Tweaking and modifying battery chemistries mid-cycle isn’t exclusive to GM either. Nissan, for example, has been constantly improving its LEAF battery technology since the car first went on the market in 2011. While the LEAF’s battery packs haven’t increased in capacity, they have increased their resistance to heat and energy density, resulting in a lighter, smaller pack packing the same 24 kilowatt-hours of capacity that the LEAF has had since it launched in 2010.

Based on our own experiences at the wheel of a Chevrolet Volt, it’s possible on a good day to just about squeeze three miles of range out of 600 watt-hours of electricity, but that requires a great deal of concentration, some hypermiling techniques, and perfect weather conditions. In reality, the additional 600 watt-hours — or 0.6 kilowatt-hours, won’t be all that noticeable to most drivers. And of course, we’re assuming that GM has opted to make all of that 0.6 kWh of extra storage available for extra range, which it hasn’t clarified.

For now then, while we think it’s a good-to-know fact that the 2015 Volt has a marginally larger battery pack than the outgoing model year, we don’t think it will have any major impact on the lives of most Volt drivers.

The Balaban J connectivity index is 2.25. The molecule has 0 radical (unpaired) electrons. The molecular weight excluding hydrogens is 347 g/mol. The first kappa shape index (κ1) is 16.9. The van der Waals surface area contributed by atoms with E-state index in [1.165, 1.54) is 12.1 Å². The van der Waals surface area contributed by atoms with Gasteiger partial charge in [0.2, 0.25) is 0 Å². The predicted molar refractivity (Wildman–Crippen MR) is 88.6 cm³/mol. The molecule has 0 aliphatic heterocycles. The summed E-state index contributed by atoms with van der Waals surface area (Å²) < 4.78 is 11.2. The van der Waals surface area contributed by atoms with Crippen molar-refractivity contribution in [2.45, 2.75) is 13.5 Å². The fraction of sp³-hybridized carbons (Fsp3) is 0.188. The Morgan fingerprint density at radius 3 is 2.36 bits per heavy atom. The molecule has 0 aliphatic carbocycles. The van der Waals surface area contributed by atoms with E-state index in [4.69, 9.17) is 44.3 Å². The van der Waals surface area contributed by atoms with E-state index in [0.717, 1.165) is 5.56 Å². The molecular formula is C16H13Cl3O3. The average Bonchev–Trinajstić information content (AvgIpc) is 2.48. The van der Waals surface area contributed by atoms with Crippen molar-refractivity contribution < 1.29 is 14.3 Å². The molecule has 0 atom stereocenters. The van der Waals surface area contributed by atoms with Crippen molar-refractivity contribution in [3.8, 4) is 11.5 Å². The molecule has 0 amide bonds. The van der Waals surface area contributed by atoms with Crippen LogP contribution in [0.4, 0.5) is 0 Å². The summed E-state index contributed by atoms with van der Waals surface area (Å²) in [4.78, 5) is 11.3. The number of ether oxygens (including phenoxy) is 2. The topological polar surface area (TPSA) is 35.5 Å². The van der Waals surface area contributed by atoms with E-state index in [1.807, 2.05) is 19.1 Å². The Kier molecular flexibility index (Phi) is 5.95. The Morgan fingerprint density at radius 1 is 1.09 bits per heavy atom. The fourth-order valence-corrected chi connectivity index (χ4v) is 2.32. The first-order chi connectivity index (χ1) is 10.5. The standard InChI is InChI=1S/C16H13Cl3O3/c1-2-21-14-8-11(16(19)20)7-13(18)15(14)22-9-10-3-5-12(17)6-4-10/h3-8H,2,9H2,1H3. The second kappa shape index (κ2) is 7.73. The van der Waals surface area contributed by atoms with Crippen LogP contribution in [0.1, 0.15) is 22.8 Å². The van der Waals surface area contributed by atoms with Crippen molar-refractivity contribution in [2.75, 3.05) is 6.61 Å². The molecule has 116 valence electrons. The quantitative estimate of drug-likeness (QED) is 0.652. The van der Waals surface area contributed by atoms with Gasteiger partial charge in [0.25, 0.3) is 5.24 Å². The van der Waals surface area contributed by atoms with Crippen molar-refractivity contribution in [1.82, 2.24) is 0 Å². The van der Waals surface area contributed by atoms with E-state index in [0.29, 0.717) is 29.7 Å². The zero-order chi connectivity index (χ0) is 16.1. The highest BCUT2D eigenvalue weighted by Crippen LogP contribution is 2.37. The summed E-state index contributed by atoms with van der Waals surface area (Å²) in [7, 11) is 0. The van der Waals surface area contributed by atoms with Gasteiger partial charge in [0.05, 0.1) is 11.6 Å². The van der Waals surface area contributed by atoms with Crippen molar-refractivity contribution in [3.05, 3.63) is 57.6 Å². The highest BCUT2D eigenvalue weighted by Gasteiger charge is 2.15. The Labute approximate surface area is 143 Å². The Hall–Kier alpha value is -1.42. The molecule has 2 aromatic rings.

Given that most Volt owners we know plug in long before the battery runs flat, that extra capacity will likely go unnoticed. If you’re in the market for a new Volt however, that fact may come in handy if you’re trying to get a good discount on an outgoing 2014 model year. It’s worth a try, right?


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  • N22TANGO

    Nikki… Thanks for the best article I’ve seen so far on the 2015 Volt. I ordered one on May 16 through my dealership in Abilene, Texas, who has decided to stop having Volts in their “on the lot” inventory. nnMy 2015 Volt will replace my 2012 Volt that I “stumbled upon” at that dealership a little over two years ago. Sadly, folks out here don’t “get” the Volt and I can’t fault my dealership for deciding not to place them in their inventory. The last “off-the-shelf” Volt they had (a beautiful 2013) sat on the lot for more than a year before it left the blazing sun where it had sat outside. People in this part of Texas are prone to not thinking outside the box (nor outside the Fox) and the malicious yellow journalism spewed out by the likes of Neil Cavuto and his cronies at Fox News (which is a staple here in this deep red area of Texas) is like the gospel truth, and people here still believe Volts not only catch on fire, but that GM quit making them. “That ain’t what grand daddy drove” is a common mindset here. nnMy 2012 exceeded my expectations and I hope my 2015 will be here by the end of August or early September and if the 2016 Volt is as good as my 2015 Volt, we plan on trading our 2013 Malibu ECO in on the generation 2 Volt, but I have to admit I am keeping my eye on the release of the electric Golf as well.